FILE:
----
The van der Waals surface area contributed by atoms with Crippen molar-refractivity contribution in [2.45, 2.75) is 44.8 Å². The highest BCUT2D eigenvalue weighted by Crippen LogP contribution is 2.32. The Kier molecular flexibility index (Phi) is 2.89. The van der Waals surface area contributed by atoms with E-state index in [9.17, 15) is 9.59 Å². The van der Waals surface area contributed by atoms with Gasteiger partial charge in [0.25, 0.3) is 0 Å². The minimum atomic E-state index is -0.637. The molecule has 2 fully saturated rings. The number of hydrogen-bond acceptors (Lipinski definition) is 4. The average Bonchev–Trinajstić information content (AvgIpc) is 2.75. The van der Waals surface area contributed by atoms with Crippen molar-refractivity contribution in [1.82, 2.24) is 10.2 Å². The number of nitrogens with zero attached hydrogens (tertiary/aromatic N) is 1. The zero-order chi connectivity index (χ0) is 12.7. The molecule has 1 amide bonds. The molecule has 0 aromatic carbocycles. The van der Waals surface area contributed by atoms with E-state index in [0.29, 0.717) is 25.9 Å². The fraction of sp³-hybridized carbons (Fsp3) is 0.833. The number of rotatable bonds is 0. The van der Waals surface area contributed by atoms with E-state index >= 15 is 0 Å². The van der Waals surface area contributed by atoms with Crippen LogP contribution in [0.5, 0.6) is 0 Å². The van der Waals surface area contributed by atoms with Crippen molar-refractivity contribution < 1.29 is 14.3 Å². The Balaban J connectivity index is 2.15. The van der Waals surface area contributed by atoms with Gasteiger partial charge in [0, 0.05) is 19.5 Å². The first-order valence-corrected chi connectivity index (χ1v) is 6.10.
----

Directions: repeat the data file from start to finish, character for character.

The van der Waals surface area contributed by atoms with Crippen molar-refractivity contribution in [2.45, 2.75) is 44.8 Å². The highest BCUT2D eigenvalue weighted by Crippen LogP contribution is 2.32. The Kier molecular flexibility index (Phi) is 2.89. The van der Waals surface area contributed by atoms with E-state index in [9.17, 15) is 9.59 Å². The van der Waals surface area contributed by atoms with Gasteiger partial charge in [0.25, 0.3) is 0 Å². The minimum atomic E-state index is -0.637. The molecule has 2 fully saturated rings. The number of hydrogen-bond acceptors (Lipinski definition) is 4. The average Bonchev–Trinajstić information content (AvgIpc) is 2.75. The van der Waals surface area contributed by atoms with Crippen molar-refractivity contribution in [1.82, 2.24) is 10.2 Å². The number of nitrogens with zero attached hydrogens (tertiary/aromatic N) is 1. The zero-order chi connectivity index (χ0) is 12.7. The molecule has 1 amide bonds. The molecule has 0 aromatic carbocycles. The van der Waals surface area contributed by atoms with E-state index in [0.29, 0.717) is 25.9 Å². The fraction of sp³-hybridized carbons (Fsp3) is 0.833. The number of rotatable bonds is 0. The van der Waals surface area contributed by atoms with E-state index >= 15 is 0 Å². The van der Waals surface area contributed by atoms with Crippen LogP contribution in [0.5, 0.6) is 0 Å². The van der Waals surface area contributed by atoms with Crippen molar-refractivity contribution < 1.29 is 14.3 Å². The Balaban J connectivity index is 2.15. The van der Waals surface area contributed by atoms with Gasteiger partial charge in [0, 0.05) is 19.5 Å². The first-order valence-corrected chi connectivity index (χ1v) is 6.10.